The legacy of historical manufacturing practices before the 1980s includes many instances of environmental pollution. At Tenneco, Hogan has been involved with many instances of site mitigation efforts worldwide. These projects involve teams of technical and legal specialists working to assess the damage and create solutions that are acceptable to both regulators and the company.

For these projects, Hogan hires trusted outside counsel, who are essential to the fact-finding process. Based on more than three decades working in a law firm setting, Hogan favors working with medium-sized firms that are flexible and cost-conscious. “Having been a litigator for a large law firm, I understand how outside firms bill,” she says. As a result, Tenneco strives for fixed monthly fee arrangements for routine advice in contrast to hourly billing.

She looks to outside counsel to help devise solutions to problems like environmental remediation and workplace safety issues monitored by OSHA. She has found that when a company works on a solution posed by an employee complaint and presents it to regulators, the outcome tends to be more favorable. “You want to give the agencies enough to go on so they are comfortable with what you are doing,” she says. This is preferable to waiting for the agency to impose its own solution in a vacuum.

The COVID-19 pandemic proved that point, presenting an urgent and tricky workplace safety crisis. “It was a challenge of a lifetime to figure all that out,” Hogan says. Tenneco was deemed an essential business shortly after the crisis dawned, so its manufacturing plants stayed open. Company leaders relied on Tenneco’s EHS to make the workplace safe for employees.

“The pandemic pushed the boundaries of work in this field,” Hogan says. It was the ultimate merger of science, law, and public policy.

“By and large, these [safety] measures allowed us to limit the spread of COVID within our operations. Our workers have said they feel safer in our plants than the surrounding communities.”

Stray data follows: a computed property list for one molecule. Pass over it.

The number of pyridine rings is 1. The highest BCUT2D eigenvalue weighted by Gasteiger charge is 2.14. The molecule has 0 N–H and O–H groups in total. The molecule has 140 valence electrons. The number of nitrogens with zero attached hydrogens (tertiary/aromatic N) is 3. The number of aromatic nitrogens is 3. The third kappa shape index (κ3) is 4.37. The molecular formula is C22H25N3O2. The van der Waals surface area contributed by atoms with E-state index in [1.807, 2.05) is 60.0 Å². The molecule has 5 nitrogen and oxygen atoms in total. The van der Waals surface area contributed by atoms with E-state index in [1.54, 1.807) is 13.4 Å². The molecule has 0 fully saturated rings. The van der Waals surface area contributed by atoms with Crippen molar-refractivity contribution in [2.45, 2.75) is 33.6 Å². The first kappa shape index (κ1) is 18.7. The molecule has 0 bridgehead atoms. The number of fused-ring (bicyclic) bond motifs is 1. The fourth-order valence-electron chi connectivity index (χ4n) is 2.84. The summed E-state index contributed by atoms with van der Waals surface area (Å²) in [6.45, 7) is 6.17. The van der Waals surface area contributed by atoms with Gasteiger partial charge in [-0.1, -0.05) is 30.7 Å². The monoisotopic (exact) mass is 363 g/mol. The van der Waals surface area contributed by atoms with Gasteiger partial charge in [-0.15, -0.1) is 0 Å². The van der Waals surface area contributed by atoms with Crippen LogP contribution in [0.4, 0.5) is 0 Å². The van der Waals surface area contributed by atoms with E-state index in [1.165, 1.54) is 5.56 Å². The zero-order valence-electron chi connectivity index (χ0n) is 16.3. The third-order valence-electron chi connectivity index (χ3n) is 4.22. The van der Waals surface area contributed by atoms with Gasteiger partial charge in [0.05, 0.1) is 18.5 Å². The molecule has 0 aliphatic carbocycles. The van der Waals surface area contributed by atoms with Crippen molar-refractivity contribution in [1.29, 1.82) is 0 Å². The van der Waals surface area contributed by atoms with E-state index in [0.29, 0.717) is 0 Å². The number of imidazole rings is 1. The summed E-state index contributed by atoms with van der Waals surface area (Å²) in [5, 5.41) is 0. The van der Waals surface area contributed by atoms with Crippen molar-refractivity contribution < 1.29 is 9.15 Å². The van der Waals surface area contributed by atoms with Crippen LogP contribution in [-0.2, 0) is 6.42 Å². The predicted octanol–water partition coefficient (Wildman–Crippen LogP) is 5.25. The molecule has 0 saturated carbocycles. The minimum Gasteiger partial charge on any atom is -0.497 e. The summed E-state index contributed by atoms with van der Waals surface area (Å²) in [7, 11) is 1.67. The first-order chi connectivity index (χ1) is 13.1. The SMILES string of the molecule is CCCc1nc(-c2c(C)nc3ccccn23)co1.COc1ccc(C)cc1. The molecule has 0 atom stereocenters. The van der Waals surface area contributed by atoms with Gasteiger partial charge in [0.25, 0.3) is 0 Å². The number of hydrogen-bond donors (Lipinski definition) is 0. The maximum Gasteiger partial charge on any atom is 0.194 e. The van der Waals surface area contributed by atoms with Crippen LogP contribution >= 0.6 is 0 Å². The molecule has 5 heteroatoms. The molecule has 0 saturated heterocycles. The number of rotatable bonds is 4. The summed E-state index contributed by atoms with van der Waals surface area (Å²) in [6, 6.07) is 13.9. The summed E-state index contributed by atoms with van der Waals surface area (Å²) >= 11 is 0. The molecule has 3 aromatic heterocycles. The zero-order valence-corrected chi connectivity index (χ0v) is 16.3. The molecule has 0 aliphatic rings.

The EHS team, which includes Hogan, quickly researched the impact of the disease, looking to sources such as the Center for Disease Control and the World Health Organization for guidance. “We worked every workday from March 2020 through January 2021, and three days a week after that, on the COVID policies and procedures,” Hogan says. Based on protocols recommended by the CDC, WHO, and OSHA, the team developed effective policies based on available science.

“Early on, it became clear that COVID was a respiratory disease impacted by distance,” Hogan recalls. So first came a comprehensive assessment of how closely workers were spaced. “Where we could move machines six feet apart, we did,” she says. “If that was not possible, we placed plexiglass in between work stations.” Tenneco also launched a vigorous contact tracing regimen so that infected workers could be identified and quarantined.

“By and large, these measures allowed us to limit the spread of COVID within our operations,” she says. “Our workers have said they feel safer in our plants than the surrounding communities.”

Challenges like COVID, which straddle the worlds of science and regulations, allow Hogan to employ all of her skills and experience. At Tenneco, she continues to fulfill the mission she set in the formative years of her career: melding science and legal principles for environmentally responsible business outcomes.